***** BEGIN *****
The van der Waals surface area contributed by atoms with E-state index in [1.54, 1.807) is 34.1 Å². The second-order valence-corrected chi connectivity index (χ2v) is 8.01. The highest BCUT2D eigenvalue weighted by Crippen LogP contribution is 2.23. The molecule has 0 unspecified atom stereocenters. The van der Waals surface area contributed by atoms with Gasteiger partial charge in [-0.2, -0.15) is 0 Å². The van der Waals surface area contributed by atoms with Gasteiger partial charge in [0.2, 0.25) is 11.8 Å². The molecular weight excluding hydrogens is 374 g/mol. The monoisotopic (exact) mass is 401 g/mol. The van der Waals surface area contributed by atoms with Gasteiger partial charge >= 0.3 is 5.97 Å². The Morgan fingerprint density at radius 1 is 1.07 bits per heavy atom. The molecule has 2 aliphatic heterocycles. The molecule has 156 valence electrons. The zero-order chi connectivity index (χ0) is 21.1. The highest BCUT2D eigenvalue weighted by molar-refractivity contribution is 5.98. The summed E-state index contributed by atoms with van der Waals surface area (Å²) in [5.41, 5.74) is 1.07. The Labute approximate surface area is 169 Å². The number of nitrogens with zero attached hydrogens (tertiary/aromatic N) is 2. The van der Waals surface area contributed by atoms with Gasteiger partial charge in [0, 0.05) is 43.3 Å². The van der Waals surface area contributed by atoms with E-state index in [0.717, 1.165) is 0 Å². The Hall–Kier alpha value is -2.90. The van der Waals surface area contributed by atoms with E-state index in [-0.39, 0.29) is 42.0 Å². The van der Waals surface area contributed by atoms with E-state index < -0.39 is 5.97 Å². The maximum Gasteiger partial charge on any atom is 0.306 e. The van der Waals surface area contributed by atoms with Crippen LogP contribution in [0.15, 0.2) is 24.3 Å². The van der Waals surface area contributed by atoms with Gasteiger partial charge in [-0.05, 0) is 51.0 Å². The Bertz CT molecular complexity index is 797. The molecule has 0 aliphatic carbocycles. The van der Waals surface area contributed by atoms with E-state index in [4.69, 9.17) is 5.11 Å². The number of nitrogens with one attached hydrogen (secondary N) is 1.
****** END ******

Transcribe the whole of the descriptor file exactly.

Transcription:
The van der Waals surface area contributed by atoms with E-state index in [1.54, 1.807) is 34.1 Å². The second-order valence-corrected chi connectivity index (χ2v) is 8.01. The highest BCUT2D eigenvalue weighted by Crippen LogP contribution is 2.23. The molecule has 0 unspecified atom stereocenters. The van der Waals surface area contributed by atoms with Gasteiger partial charge in [-0.2, -0.15) is 0 Å². The van der Waals surface area contributed by atoms with Gasteiger partial charge in [0.2, 0.25) is 11.8 Å². The molecular weight excluding hydrogens is 374 g/mol. The monoisotopic (exact) mass is 401 g/mol. The van der Waals surface area contributed by atoms with Gasteiger partial charge >= 0.3 is 5.97 Å². The Morgan fingerprint density at radius 1 is 1.07 bits per heavy atom. The molecule has 2 aliphatic heterocycles. The molecule has 156 valence electrons. The zero-order chi connectivity index (χ0) is 21.1. The highest BCUT2D eigenvalue weighted by molar-refractivity contribution is 5.98. The summed E-state index contributed by atoms with van der Waals surface area (Å²) in [5.41, 5.74) is 1.07. The Labute approximate surface area is 169 Å². The number of nitrogens with zero attached hydrogens (tertiary/aromatic N) is 2. The van der Waals surface area contributed by atoms with Gasteiger partial charge in [0, 0.05) is 43.3 Å². The van der Waals surface area contributed by atoms with E-state index in [0.717, 1.165) is 0 Å². The Hall–Kier alpha value is -2.90. The van der Waals surface area contributed by atoms with E-state index in [-0.39, 0.29) is 42.0 Å². The van der Waals surface area contributed by atoms with E-state index < -0.39 is 5.97 Å². The maximum Gasteiger partial charge on any atom is 0.306 e. The van der Waals surface area contributed by atoms with Crippen LogP contribution in [0.15, 0.2) is 24.3 Å². The van der Waals surface area contributed by atoms with Gasteiger partial charge in [-0.05, 0) is 51.0 Å². The Bertz CT molecular complexity index is 797. The molecule has 0 aliphatic carbocycles. The van der Waals surface area contributed by atoms with E-state index in [4.69, 9.17) is 5.11 Å². The number of nitrogens with one attached hydrogen (secondary N) is 1.